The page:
It seems almost impossible that the time has flown by this quickly, but it’s been nearly two years since Jahi McMath suffered a cardiac arrest following routine surgery and was soon after declared brain-dead.
Last Saturday the “brain dead” girl’s family celebrated her 15th birthday at her bedside at a New Jersey hospital and posted a series of pictures on her Facebook page.
In a video, posted on Facebook, Jahi responds to a request from her mother, Nailah Winkfield, by moving her foot.
The Daily Mail adds, “In the another clip, her mother asks her to move her arm, and the girl’s hand grips an object before relaxing.”
Following December 9, 2013, surgery to remove her tonsils, adenoids, and extra sinus tissue to treat pediatric obstructive sleep apnea, Jahi went into cardiac arrest. Three days later she was diagnosed as brain-dead and a titanic legal battle began in earnest when UCSF Benioff Children’s Hospital in Oakland sought to remove Jahi from a ventilator over the family’s vigorous objections.
Following a series of court hearings, during which the hospital never backed down from its insistence that “This is a deceased young woman,” a deal was brokered during a hearing before Alameda Superior Court Judge Evelio Grillo. It allowed Ms. Winkfield to remove her daughter from the hospital as long as she assumed “full responsibility.”
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Bioethicist Wesley J. Smith has followed Jahi’s case closely and NRL News Today has reposted his posts. Probably the most significant fact to date is that “her body has apparently not deteriorated as generally occurs in a brain death situation,” as Wesley wrote last week.
However it is not Jahi’s family alone that believes she is not brain-dead. “Declarations from respected physicians have concluded she exhibits neurological functions that are inconsistent with a deceased person,” Wesley wrote.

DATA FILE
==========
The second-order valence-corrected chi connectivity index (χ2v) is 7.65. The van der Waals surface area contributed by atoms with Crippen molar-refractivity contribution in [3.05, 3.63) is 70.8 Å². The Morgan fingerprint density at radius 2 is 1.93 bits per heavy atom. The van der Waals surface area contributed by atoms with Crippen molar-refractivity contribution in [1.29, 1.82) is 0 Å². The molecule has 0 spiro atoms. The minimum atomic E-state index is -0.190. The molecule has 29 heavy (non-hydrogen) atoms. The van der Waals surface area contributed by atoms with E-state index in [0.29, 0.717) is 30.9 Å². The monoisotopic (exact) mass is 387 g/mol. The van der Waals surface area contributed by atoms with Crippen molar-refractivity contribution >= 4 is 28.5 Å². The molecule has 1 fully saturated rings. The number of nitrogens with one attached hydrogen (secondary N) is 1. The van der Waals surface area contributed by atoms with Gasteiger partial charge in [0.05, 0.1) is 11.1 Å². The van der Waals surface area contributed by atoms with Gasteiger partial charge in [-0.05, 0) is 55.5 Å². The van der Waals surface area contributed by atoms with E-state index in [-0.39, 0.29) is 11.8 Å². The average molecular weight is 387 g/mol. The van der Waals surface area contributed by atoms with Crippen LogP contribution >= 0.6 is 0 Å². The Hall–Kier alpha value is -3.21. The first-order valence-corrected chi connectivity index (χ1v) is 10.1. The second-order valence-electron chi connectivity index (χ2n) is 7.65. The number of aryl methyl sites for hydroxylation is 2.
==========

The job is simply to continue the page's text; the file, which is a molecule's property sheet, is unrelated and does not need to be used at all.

Then, just this month, a court in California permitted Ms. Winkfield to present evidence that Jahi ”has standing” to bring a lawsuit. Wesley, who is a lawyer, put that into layman’s language:
What does that mean? A dead person does not have standing to sue.
In other words, the court opened the door for the presentation of evidence that Jahi McMath is not dead, that is, her current condition does not meet the clinical criteria for a declaration of brain death.
The Daily Mail story quotes from recent Facebook posts:
‘Our little sleeping beauty is doing great and progressing. She is moving more on her mothers command.
‘As you can see she is still alive and just as beautiful as ever. Flawless skin! She will be 15 in a few days. Thank you all for the continued love, support and prayers!’
In a particularly poignant post dated October 24 (Jahi’s birthday), we read
Thank you Heavenly Father for the Gift of Life, the Life You granted Jahi, a Life she so much deserves and desires to live faithfully for You through the next year and many many more years to come.
Happy Birthday Beautiful Jahi, You Are 15 today, your friends love you, your family love you, many many people worldwide love you, but most importantly God loves you.
May you, Jahi McMath receive the gift of continued healing and full recovery.
May God protect and keep you safe, showering you and your loved ones with strength, love, health of mind, body, soul and more blessings in abundance. Keep Winning, Love you always, #TeamJahi.
LifeNews.com Note: Dave Andrusko is the editor of National Right to Life News and an author and editor of several books on abortion topics. This post originally appeared in at National Right to Life News Today —- an online column on pro-life issues.